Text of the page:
|by Maureen Taylor|
It is not unusual to uncover indications of an adoption when compiling a family history. It is just one of the surprises that are part of a family tree. Adoption is commonly spoken about today, but on the topic our ancestors were primarily silent. Evidence of historic adoptions is apt to be buried in language and documents, so researching an adoption requires an understanding of terminology and where to locate information. No matter what the time period, finding birth parents is an emotional, time-consuming process that does not come with a guarantee of success.
If you decide to research a contemporary adoption, then legal complications will hinder your search. State laws governing adoption restrict the amount of information that can be provided. Also, since an adoption consists of three parties, the birth parents, the adoptive parents and the child, there is a good chance that most if not all of these individuals will be alive. Keep in mind that not every birth parent wants to found and not every adoptee wants to seek their birth parents In addition, the quest for adoption information can be difficult for some adoptive parents to understand. All the steps in adoption research need to be handled carefully and with good judgment, bearing in mind the consequences for all the participants of the adoption.
A certain amount of data is necessary to increase the prospects of locating the adoption information. In particular you need to establish a time frame for the event and locate the name of the birth mother The first is usually easy to verify, but finding a name is a challenging task.
When Did the Adoption Occur?
For most of the history of this country, adoption was informal and material can be difficult to locate. Evidence relating to adoption in the seventeenth century through mid-nineteenth century is usually hidden in documents such as apprenticeships and guardianships. While infertile couples may have sought to adopt, children were also part of the economic process. They were placed in families that needed the extra labor or taken in by relatives. Individuals unable to care for themselves, children included, were cared for by the town or city poor laws. Since these work or care arrangements were informal, the only positive proof may occur in a probate record where someone refers to "their adopted child." Unfortunately there are no statistics relating to adoption until the mid-nineteenth century.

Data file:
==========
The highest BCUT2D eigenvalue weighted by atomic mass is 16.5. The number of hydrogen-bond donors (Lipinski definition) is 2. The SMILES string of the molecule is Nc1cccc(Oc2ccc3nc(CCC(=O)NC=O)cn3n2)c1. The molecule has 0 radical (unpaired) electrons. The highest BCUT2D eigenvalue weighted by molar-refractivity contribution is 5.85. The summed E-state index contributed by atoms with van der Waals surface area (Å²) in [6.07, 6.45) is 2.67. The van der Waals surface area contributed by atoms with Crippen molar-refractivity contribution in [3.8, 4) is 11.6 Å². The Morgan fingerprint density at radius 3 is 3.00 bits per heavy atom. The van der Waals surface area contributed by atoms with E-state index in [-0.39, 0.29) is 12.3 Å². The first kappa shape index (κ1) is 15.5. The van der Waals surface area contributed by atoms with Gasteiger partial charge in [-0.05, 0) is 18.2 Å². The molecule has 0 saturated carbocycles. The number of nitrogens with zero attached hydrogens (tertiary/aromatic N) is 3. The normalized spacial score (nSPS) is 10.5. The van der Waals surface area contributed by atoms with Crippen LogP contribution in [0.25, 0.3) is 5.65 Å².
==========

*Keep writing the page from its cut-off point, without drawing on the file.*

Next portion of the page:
In the nineteenth century, states began to pass legislation formalizing the adoption process. The establishment of charitable institutions that took an interest in abandoned and abused children created a variety of adoption options. Children became the responsibility of various state and charitable groups when their parents either died or became unable to care for them. These agency records usually contain data regarding the adoption and are a good source of additional family information, such as the names of siblings. When examining nineteenth century documents, be careful not to equate "orphan" with an individual available for adoption. It referred to someone whose mother or father had died. For instance, many children at the end of the Civil War were considered orphans because they had lost their father in the War, although their mother may still have been living. The most well-known adoption cases in the United States are the Orphan Trains that moved thousands of children from social agencies and orphanages in cities like New York from 1853 to 1929 and placed them with families in the Midwest.
Census records, guardianships, and probate dockets also provide clues to adoption in the nineteenth and twentieth century. In the case of census records, look for children that have a different surname than the rest of the family or for lists of residents of orphanages and agencies. In addition, try juvenile court documents, poor farm records and case files of state charities and social service agencies. Abandoned or orphaned children became the responsibility of the town or state. Abused or neglected children were taken from the parents and placed in agency-run homes until they were adopted or were able to care for themselves.